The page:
Floral initiation must be strictly regulated to achieve reproductive success.ETHYLENE RESPONSE FACTOR1 (ERF1) functions as an important integrator of several phytohormone signals to regulate both development and stress responses. However, the underlying mechanism for its role in flowering-time regulation remained unclear.
In a study published in Journal of Integrative Plant Biology, researchers from Xishuangbanna Tropical Botanical Garden demonstrated that ERF1 played an important role in floral initiation by directly modulating the expression of FLOWERING LOCUS T (FT), a major integrator of inductive flowering pathways.
The researchers first sought to investigate whether ERF1 also participated in flowering-time regulation. By analyzing flowering time in ERF1 knockdown and overexpression lines, they found that regulation of flowering time in Arabidopsis was closely correlated with ERF1 expression. Consistent with expression of ERF1 being induced by 1-aminocyclopropane-1-carboxylic acid (ACC), ERF1 contributed to ethylene-induced late flowering. ERF1 participated in flowering-time regulation under both normal and stressed conditions.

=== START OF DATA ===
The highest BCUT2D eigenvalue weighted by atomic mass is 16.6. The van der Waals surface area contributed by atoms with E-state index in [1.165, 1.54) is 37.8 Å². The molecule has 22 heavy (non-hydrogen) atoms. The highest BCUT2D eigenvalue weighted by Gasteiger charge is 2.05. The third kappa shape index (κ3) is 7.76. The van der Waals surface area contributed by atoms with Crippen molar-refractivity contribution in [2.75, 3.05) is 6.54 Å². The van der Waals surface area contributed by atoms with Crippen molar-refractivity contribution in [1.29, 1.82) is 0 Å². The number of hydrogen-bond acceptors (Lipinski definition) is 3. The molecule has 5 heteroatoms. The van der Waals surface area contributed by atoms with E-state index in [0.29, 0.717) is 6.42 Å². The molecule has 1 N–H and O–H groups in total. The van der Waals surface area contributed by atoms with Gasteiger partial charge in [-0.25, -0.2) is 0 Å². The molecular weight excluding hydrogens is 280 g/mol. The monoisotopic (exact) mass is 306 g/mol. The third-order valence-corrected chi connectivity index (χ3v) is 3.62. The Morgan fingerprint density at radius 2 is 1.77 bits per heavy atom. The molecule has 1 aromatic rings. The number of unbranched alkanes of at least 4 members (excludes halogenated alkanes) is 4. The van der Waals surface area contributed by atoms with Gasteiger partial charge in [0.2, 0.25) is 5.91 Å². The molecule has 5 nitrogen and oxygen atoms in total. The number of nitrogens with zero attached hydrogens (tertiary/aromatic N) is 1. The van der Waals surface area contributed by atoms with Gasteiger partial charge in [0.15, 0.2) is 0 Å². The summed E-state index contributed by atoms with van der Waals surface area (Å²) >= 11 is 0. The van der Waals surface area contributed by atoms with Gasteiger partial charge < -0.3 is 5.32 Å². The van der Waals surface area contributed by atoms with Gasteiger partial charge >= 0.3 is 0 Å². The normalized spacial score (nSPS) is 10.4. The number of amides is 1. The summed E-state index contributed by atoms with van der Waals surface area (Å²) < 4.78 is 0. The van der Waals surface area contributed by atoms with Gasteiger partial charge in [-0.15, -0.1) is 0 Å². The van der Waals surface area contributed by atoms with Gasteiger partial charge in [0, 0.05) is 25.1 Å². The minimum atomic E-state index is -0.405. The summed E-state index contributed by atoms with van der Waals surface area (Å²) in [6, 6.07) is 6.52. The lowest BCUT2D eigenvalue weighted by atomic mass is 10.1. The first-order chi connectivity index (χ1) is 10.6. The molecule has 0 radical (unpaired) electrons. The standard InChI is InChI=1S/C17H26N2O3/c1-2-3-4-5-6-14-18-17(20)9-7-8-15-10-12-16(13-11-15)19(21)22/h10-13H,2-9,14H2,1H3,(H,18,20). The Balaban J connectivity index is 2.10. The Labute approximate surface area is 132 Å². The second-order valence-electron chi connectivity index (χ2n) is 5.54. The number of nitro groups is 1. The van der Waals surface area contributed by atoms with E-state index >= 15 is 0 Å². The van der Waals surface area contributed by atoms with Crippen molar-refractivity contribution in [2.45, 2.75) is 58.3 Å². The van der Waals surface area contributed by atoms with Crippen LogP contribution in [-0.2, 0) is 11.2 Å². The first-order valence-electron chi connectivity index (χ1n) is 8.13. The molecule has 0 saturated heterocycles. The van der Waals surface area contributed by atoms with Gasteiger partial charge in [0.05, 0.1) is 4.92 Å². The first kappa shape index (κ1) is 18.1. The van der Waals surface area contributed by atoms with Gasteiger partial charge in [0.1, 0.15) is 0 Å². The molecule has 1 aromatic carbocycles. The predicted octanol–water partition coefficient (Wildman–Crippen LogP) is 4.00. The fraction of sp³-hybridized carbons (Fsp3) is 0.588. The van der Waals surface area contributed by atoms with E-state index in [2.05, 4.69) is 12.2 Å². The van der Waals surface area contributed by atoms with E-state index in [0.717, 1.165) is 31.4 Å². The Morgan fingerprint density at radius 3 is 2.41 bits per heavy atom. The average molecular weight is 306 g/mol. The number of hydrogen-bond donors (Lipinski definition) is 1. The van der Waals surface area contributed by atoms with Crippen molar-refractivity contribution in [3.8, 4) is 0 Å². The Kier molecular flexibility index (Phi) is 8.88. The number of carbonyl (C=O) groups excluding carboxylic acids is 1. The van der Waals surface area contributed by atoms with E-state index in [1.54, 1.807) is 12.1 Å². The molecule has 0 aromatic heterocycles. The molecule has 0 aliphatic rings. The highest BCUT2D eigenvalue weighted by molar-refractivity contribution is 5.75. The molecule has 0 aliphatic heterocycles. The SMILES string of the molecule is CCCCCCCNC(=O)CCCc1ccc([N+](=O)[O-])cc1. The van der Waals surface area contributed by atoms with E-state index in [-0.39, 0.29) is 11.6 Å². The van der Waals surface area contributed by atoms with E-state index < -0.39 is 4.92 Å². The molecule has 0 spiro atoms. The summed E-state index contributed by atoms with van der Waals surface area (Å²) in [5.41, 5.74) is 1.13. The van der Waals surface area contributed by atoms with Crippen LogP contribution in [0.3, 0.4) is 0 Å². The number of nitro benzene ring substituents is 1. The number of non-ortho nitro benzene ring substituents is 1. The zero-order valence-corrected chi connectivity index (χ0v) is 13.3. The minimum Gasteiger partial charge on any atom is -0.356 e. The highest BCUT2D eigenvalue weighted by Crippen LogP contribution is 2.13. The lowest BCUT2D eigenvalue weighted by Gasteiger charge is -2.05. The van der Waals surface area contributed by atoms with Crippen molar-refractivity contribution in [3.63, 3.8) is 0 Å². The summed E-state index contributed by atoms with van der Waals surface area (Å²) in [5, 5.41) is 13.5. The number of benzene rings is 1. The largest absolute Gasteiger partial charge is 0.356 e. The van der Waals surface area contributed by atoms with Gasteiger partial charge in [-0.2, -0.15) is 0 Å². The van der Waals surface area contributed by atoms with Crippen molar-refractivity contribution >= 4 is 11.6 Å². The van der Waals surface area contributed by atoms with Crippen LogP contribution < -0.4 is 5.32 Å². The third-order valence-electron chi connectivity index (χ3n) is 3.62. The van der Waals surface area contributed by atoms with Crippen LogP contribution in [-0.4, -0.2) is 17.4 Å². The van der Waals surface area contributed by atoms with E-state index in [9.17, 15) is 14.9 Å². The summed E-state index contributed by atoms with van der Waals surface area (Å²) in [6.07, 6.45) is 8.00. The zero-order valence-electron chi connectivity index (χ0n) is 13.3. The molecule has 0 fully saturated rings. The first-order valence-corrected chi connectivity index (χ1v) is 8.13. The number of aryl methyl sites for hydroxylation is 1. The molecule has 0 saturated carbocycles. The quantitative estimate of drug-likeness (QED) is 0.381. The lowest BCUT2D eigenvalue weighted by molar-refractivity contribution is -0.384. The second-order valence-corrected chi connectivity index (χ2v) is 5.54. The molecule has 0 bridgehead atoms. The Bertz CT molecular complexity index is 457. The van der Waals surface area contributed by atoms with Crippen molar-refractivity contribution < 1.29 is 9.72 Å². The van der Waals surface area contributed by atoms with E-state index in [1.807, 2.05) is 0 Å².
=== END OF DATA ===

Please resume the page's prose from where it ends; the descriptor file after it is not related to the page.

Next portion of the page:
To understand how ERF1 mediated flowering-time control, the researchers next compared the expression patterns of diverse flowering-related genes among ERF1 RNAi, wild type (WT) and expression of ERF1 (ERF1ox) plants.
They revealed that an ethylene-induced delay in flowering may also be achieved through negative regulation of FT expression by ERF1. The ERF1 acted upstream of FT and negatively regulated floral initiation in a largely FT-dependent manner. ERF1 was also involved in modulation of ethylene-induced late flowering.
“The molecular mechanisms revealed in this study may help us understand the sophisticated flowering-time regulatory networks controlled by ethylene response factors,” said CHEN Ligang, correspondence author of the study.
CHEN Ligang Ph.D Principal Investigator
Key Laboratory of Tropical Plant Resources and Sustainable Use, Xishuangbanna Tropical Botanical Garden, Chinese Academy of Sciences, Menglun 666303, Yunnan, China
Loss of ERF1 function accelerates floral initiation. (Image by CHEN Yanli)